Rocherpan Nature Reserve – Taking eco-tourism to the next level

North West Tourism

Nature has taken eco-tourism to the next level with its state-of-the-art eco-cabins at Rocherpan on the West Coast. Hidden here between a vlei and the sea, you can stay in one of eight eco-cabins for the ultimate get-together with nature. Go on scenic hikes, saddle a mountain bike, fall asleep on the beach beside the breakers, smell the wildflowers, and enjoy the company of only tortoises, birds and southern right wales…


Rocherpan is a coastal nature reserve teeming with birds and colourful wildflowers, located around a seasonal vlei some 25km north of Velddrif, less than two hours’ drive from Cape Town along the R27 West Coast Road. The nature reserve was established in 1966 and the adjacent Atlantic Ocean marine reserve in 1988. The current eco-friendly development was launched in 2012 with four solar-powered cabins and eco-friendly waterless toilets, with another four cabins having been added in 2015.





The nature reserve is a rare example of how human intervention inadvertently actually assisted nature.  In 1839 farmer Pierre Rocher, after whom the reserve is named, arrived in this area in search of improved summer grazing for his livestock. He and his workers closed off the mouth of the Papkuils River, forcing it to flow behind the dunes that separate the sandveld from the sea. Ironically, this created a perfect habitat for water birds, and the local species have thrived here ever since.  Another river, the Sout, also runs through the reserve.


Today the 930 hectare reserve is a birder’s paradise. The combination of sea, land and vlei has created ideal breeding and feeding conditions for the 183 recorded bird species found here, of which about 70 are water birds. It provides a sanctuary for South Africa’s second rarest coastal bird, the endangered African black oystercatcher. Here you will also find white pelicans, greater and lesser flamingos, all three being endangered species, as well as kelp gull and the Cape shoveller. Wild ostriches roam the flats surrounding the vlei. The area is one of the Cape shoveller’s most important breeding and moulting sites.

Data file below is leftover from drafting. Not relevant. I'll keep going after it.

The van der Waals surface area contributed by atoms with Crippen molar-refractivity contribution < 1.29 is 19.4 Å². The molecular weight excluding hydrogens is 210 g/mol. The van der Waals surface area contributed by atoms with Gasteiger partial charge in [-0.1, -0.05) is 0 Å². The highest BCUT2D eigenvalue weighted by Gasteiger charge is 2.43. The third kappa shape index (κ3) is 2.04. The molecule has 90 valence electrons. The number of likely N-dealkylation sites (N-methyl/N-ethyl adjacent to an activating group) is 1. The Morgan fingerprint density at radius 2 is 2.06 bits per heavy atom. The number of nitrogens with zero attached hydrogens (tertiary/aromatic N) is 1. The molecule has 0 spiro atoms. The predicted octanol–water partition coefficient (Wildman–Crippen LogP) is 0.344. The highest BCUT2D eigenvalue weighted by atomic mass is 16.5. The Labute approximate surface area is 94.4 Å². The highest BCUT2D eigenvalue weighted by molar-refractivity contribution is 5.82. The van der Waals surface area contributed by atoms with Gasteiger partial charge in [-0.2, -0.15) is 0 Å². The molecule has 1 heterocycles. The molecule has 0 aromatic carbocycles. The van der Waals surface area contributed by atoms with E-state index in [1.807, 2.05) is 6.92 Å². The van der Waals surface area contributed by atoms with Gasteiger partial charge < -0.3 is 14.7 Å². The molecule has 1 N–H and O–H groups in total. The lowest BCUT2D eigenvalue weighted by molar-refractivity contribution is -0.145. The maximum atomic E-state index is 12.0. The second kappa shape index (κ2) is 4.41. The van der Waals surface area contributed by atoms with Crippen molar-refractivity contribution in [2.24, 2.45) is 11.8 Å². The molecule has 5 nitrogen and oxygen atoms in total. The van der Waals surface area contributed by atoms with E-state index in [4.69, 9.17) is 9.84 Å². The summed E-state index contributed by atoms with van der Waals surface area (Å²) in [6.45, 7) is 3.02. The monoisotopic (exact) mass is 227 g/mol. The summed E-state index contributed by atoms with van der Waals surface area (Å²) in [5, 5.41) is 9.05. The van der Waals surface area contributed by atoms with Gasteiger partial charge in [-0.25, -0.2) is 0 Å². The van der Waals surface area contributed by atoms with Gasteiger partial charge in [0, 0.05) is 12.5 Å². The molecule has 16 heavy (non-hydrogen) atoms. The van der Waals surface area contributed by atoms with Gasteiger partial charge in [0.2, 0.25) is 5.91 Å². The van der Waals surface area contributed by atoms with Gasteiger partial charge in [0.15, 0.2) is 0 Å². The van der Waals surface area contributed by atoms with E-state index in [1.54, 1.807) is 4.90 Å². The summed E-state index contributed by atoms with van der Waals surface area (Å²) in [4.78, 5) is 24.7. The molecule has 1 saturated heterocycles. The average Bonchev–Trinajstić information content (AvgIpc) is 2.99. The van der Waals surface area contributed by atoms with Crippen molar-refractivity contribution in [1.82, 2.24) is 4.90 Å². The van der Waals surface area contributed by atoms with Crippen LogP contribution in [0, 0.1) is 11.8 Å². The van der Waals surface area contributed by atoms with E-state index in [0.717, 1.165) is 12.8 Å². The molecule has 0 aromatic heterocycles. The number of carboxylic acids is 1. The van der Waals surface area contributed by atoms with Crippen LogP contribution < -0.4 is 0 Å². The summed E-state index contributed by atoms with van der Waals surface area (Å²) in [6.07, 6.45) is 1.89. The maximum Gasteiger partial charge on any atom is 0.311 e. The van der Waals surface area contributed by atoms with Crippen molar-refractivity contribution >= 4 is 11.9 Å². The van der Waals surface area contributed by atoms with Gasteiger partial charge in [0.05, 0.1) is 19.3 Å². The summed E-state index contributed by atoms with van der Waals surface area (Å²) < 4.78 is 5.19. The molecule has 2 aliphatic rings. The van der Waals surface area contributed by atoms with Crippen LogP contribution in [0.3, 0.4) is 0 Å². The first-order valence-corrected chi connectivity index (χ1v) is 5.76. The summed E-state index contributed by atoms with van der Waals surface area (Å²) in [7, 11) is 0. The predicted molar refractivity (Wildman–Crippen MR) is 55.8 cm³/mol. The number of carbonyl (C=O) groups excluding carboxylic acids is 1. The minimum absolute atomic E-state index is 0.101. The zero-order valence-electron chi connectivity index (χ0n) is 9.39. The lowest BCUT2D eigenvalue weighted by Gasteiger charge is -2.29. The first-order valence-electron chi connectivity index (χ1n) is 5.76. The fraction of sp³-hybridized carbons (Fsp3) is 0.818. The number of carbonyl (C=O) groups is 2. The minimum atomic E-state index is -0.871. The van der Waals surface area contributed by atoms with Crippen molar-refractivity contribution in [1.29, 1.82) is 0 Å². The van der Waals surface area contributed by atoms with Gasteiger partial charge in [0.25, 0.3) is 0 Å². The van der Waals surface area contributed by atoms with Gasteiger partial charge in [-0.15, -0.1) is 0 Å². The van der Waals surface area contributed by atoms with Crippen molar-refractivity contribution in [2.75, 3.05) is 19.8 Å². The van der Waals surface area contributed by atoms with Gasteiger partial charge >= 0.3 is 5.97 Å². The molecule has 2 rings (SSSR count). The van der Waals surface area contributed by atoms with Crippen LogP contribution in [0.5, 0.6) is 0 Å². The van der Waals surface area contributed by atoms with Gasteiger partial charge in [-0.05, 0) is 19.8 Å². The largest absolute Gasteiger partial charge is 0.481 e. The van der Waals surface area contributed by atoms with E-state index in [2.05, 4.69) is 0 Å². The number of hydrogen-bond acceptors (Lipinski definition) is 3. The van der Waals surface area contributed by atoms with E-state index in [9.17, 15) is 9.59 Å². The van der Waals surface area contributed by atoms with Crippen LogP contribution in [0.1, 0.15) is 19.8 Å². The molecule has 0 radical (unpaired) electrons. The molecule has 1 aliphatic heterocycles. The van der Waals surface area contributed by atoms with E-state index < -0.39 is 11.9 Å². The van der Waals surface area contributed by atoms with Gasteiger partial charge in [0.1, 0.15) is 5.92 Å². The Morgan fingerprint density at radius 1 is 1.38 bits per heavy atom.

This abundant bird life can be comfortably watched from three bird hides, two being on the south-western side of the vlei, and one on the north-western side. A bird list and map is available from the CapeNature website or from the reserve’s main office. Note that the vlei is currently dry because of the drought, and under normal conditions it is also usually dry between March and June.


Between June and November visitors can watch southern right whales frolicking behind the breakers, enjoying the warm water – by their standard – after their long migration from the icy Antarctica. In addition dolphins and seals are also often spotted from the beach. The reserve’s lush growth of pristine coastal fynbos is complimented by a large array of wildflowers that produce a spectacular kaleidoscope of colour in spring, with butterflies darting from flower to flower. The Rocherpan reserve is also one of only two known locations where the critically endangered aquatic plant, the Cape horned pondweed, survives.




All of this complimented by the luxurious and superbly appointed eco-cabins, broad wooden boardwalks that provide universal access, a swimming pool, picnic and braai areas, cycling and hiking paths, a jeep track for cyclists, and a 4.7km stretch of sandy Atlantic coastline with snow-white beaches. There are two short hiking trails, the 9km Rocherpan Trail around the vlei and the 7km Beach Trail. Activities in the reserve include whale watching, picnicking, swimming, hiking, mountain-biking and cycling, bid watching and recreational fishing.





Although we doubt you’d want to leave the reserve, for those visitors who want more activities and things to see, the picturesque fishing harbour villages of Velddrif and Laaiplek at the mouth of the Berg River are just a short distance away, as are St Helena Bay, Stompneus Bay, Shelly Point, Paternoster and the town of Vredenburg. Here you will find plenty of restaurants, pubs and interesting things to do and see.


Rates for the self-catering eco-cabins start at R850, while hiking permits for Rocherpan cost R40 for adults and R20 for children.


Contact info: